The Climate Change (Scotland) Act demands a reduction in greenhouse gas emissions of at least 80 per cent by 2050, with an interim target for a 42 per cent cut from 1990 levels in the next five years.
They have agreed to slash emissions from electricity generation and the food sector, as well as committing to a national infrastructure programme to make buildings more energy-efficient and the creation of a low-carbon transport system.
But while the parties have the same goals they will outline competing proposals for how they might be reached.
First Minister Nicola Sturgeon said Scotland under the SNP is a world-leader in tackling climate change, but the Liberal Democrat leader highlighted the government’s record on emissions reductions targets, which have been missed four years in a row.
Labour pledged to support environmental justice, while the Conservatives said their plan would be based on boosting employment and the economy. The Scottish Greens said energy-efficient housing and renewable power are key to achieving climate goals.
Lang Banks, director of WWF Scotland, helped negotiate the manifesto pledge.
He said: “It’s great to know we live in a country where our parliamentarians have long moved on from debating whether climate change is happening to competing about how we secure the benefits of a low-carbon economy.
“In the run up to next May’s election voters will be keen to learn how each of the political parties will use their plans for tackling climate change to create jobs, improve health and reduce inequality.”
Mr Banks said good progress has been made on cutting emissions from Scotland’s power sector but more work is needed to secure the benefits of a clean electricity system.
“To achieve that political parties must now set out their plans for Scotland’s transition to a completely renewable generation system that provides jobs and community benefits across Scotland,” he added.
“Parties must also turn their attention to how we heat our homes and offices. While more than half of all Scotland’s energy demand is for heating, only a tiny fraction is from renewable sources.
“We want to see political parties commit to a Warm Homes Act that helps bring affordable, low-carbon warmth to homes across Scotland and ensures that by 2030 no one has to live in a cold and draughty home.”
Emissions from electricity generation can be reduced by shifting to renewables or nuclear power, while demand can be lowered through energy-saving devices and improvements in behaviour.
A low-carbon transport system could include switching to electric cars and vans and using hybrid or alternatively fuelled buses and lorries, as well as encouraging people to ditch their cars and use public transport, cycle or walk.
Fitting double or triple glazing and improving insulation and draught-proofing can make building more energy-efficient. Measures such as district heating systems, where one centralised boiler provides heat to a community or development, can also lower wastage.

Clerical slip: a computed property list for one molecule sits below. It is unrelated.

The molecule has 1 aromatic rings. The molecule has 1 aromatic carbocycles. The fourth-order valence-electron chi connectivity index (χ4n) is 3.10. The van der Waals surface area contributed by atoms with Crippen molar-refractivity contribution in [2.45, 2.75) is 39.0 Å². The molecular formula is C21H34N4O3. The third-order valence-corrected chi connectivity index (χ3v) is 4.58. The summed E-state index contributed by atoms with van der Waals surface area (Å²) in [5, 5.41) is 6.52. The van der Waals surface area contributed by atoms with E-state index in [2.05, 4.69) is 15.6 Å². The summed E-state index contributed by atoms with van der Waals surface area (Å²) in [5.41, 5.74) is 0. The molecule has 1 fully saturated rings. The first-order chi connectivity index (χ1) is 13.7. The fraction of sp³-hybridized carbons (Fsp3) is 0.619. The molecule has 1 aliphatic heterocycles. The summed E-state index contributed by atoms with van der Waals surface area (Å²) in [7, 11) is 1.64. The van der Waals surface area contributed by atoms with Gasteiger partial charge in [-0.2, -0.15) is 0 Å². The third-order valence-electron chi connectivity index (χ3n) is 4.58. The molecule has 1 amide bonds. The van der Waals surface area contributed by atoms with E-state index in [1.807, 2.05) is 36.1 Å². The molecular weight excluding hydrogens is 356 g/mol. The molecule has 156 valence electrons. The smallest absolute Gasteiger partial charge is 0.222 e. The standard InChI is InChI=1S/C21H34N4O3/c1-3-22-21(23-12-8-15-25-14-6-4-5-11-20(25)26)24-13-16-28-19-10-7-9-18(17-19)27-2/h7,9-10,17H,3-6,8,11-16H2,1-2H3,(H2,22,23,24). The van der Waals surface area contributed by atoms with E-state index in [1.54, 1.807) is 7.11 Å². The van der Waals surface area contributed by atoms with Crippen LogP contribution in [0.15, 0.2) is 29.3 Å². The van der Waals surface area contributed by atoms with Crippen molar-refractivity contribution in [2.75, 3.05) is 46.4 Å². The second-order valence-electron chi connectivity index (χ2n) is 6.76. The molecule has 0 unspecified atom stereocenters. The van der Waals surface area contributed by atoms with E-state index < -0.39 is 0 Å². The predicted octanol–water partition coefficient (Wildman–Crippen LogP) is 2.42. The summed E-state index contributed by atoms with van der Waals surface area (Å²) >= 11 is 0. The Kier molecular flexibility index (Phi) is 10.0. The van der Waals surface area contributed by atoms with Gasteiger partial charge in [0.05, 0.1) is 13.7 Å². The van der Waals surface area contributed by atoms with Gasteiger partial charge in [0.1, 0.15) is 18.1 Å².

Food accounts for 30 per cent of the UK’s carbon footprint but technological and behavioural changes can help. These could include decarbonising the energy used in the food chain, changing consumption of meat and dairy products and planting more trees to counteract deforestation for agriculture and rearing livestock.
“Scotland is now more than three-quarters of the way towards meeting our emissions reduction target of 42 per cent by 2020, and with a comprehensive package of measures covering transport, environment and energy we are leading the international effort in tackling climate change,” Ms Sturgeon said.
“Building on our record, the SNP in government will continue to support individuals, communities and industry as, together, we further reduce carbon emissions and make Scotland the best place possible to live and work.”
LibDem leader Willie Rennie said: “At the core of our vision will be a radical agenda to tackle climate change in a way which is credible, affordable and sustainable.
“I want to meet our world-leading climate change targets, which have been missed for four years running.”
Patrick Harvie, co-convenor of the Scottish Green Party, said: “We can cut emissions, transform our economy and create high-quality, lasting jobs by investing in energy-efficient housing, renewable power and more localised economies.”
“I believe in environmental justice, that the struggles for sustainability and socialism cannot be separated,” said Labour’s Kezia Dugdale.
“We need a joined up approach to make sure we reduce our carbon footprint and transform Scotland to a low-carbon economy that helps create strong sustainable growth.”
Ruth Davidson, the Scottish Tory leader, said: “Climate change is a threat to our environment, our security and our economic prosperity.
“We will set out our own plans for how we tackle climate change in a manner that boosts business and creates jobs.”